When Swamiji passed, I felt no regret that I never brought up the subject to him, because I had peace in my heart. Later, when discussing our marriage plans, I found out that back when my partner and I became tyagis, Swamiji had given his blessing. And so I was pleased after the fact to learn that Swamiji had looked beyond the beautiful theory of the coming together of the cosmic male and female principles and into our hearts.

  8. Lindi says:

    Thank you Jack. I don’t know you, but I overheard a conversation in the cafeteria that caught my attention. I am here visiting Ananda for about my fifth trip. I am a lesbian, but that is not how I define myself. I have been interested by the teachings, and have wondered what the “take” on homosexuality was. I have not been quiet about my partner while here at Ananda, in fact just the opposite. I have told many people, and I usually do not advertise. I believe I was fishing just to see how the people of Ananda feel about the topic.

    Until a few years ago, I was active in a Christian church. When I finally acknowledged who I truly was, I made the decision to leave the church. I left the church, but I did not leave my God.

    I recently received quite a scathing letter from a christian friend who disowned me because they found out I was gay. So my radar is up!

    I was in a long term, dysfunctional, heterosexual marriage which I was in because I was in denial of my sexuality. The dysfunction was partially because I was not entirely available. My denial was unfair to my husband and unfair to myself.

    Since meeting my partner, I realize how loving and healthy a relationship can and should be. I have discovered who I really am and my spiritual life has flourished. We love each other, treat each other with respect and truly want the best for each other. She supports me in every way. She encourages me to grow in my spiritual path.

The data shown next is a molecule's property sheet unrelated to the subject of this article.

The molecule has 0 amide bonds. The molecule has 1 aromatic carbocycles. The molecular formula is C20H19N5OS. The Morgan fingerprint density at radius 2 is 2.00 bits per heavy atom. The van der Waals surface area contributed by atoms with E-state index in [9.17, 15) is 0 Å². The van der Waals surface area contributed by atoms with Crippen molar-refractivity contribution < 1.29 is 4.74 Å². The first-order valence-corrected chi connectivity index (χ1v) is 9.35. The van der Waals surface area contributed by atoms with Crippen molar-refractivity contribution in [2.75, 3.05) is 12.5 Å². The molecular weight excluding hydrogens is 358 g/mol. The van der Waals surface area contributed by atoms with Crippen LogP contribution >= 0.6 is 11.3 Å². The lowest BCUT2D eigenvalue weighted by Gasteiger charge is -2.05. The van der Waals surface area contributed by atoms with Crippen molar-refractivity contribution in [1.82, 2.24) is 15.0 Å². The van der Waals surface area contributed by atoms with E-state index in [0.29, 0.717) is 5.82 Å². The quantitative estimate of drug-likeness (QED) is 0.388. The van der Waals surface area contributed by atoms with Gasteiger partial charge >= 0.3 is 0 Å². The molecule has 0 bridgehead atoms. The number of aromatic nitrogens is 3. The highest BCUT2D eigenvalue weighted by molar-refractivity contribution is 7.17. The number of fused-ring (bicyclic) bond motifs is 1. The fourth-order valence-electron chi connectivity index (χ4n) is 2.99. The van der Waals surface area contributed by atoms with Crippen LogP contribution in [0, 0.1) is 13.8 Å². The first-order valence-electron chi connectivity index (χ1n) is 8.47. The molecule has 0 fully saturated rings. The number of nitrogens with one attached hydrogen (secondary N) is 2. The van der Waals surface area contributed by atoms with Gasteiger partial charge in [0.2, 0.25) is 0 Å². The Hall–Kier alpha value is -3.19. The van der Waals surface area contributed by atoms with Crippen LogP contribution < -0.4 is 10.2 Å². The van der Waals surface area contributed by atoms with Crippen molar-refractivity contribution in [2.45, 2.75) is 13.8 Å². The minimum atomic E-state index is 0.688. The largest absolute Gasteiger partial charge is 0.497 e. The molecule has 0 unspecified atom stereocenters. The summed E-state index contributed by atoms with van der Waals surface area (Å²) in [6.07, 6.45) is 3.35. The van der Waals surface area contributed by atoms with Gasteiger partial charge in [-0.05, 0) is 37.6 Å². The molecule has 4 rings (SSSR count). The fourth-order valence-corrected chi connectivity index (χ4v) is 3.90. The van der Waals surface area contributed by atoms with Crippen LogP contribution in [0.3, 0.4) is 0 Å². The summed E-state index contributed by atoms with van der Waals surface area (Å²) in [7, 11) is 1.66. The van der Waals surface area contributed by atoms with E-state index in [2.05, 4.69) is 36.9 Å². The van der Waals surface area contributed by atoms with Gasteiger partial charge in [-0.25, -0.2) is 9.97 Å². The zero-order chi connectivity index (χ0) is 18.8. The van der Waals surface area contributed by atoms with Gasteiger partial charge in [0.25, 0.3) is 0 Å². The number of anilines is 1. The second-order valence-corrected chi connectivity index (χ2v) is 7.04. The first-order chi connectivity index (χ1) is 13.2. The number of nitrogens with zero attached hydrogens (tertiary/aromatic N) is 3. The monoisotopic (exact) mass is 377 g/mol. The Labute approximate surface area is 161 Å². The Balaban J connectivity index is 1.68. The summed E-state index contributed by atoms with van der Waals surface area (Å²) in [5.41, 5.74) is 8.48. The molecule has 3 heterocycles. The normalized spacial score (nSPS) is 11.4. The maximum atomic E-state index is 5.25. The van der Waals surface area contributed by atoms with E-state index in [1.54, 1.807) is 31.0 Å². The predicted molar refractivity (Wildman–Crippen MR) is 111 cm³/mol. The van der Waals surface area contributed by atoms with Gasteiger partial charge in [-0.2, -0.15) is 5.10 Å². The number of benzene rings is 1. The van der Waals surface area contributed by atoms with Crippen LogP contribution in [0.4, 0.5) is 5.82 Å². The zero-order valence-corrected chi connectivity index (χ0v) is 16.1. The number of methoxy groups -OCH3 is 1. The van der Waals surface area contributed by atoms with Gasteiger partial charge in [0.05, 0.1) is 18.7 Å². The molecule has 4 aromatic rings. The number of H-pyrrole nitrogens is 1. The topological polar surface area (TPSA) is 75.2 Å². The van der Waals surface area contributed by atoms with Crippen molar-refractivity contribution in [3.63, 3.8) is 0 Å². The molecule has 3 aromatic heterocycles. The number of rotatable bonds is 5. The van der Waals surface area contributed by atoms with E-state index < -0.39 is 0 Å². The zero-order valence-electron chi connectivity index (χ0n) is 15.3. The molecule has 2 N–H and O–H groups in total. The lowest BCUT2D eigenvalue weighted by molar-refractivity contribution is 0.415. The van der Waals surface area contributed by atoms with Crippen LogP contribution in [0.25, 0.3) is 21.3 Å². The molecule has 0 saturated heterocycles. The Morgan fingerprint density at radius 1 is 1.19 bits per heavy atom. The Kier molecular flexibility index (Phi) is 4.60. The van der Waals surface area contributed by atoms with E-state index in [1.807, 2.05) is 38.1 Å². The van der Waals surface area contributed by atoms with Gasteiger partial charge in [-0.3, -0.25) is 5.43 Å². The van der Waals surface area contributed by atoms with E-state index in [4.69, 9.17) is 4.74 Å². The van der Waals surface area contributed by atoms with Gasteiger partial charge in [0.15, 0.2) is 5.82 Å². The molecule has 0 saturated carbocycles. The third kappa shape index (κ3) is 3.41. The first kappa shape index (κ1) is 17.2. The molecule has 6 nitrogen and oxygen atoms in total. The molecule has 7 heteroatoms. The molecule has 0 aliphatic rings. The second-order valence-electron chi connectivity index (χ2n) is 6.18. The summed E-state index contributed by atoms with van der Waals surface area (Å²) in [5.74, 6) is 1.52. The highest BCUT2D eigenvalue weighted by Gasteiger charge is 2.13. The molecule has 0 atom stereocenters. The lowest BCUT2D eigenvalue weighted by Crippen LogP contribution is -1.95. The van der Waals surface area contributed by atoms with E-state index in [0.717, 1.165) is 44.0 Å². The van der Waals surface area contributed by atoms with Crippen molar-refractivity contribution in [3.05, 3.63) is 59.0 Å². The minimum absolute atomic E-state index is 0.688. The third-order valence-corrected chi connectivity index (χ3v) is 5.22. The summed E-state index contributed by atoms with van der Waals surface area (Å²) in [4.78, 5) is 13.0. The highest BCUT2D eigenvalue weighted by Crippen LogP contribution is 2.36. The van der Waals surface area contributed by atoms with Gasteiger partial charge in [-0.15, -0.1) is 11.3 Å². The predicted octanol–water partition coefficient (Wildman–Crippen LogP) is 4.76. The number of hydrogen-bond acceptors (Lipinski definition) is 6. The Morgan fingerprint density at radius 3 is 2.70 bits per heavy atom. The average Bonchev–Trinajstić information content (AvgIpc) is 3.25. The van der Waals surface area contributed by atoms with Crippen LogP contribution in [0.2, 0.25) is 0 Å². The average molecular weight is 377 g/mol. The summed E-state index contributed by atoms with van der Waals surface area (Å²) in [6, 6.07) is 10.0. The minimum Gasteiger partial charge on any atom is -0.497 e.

I was inspired to comment on this blog, not because I have much to say, but because I want to support you Jack. I am so glad to hear that the people of Ananda really do the their talk.

    Thank you.

  9. matt stickney says:

    Jack,
    I’ve known many “gay” couples at Ananda both at the village and the centers over the past 30 years….And for me it’s always been , Are we putting God First in our lives…That to me is the true message of Ananda. We relate to each other as lovers of God…end of story…all the rest is just the baggage we carry with us… if we get that “lover of God part right…it all fits… thanks for posting this…Hard for me to imagine the abuse you must have had to put up with….Knowing some people that are gay and who haven’t ‘come out yet”. This is a wonderful article !!

    • Jack Wallace says:

      Thanks, Matt. By the way, there’s no need to put “gay” in quotes. That’s the correct word as is. And for those who may not be aware, referring to someone as a “homosexual” in 2013 is like calling a black person a “negro”: technically correct, but ignorant, given the subtle negativity the word has assumed.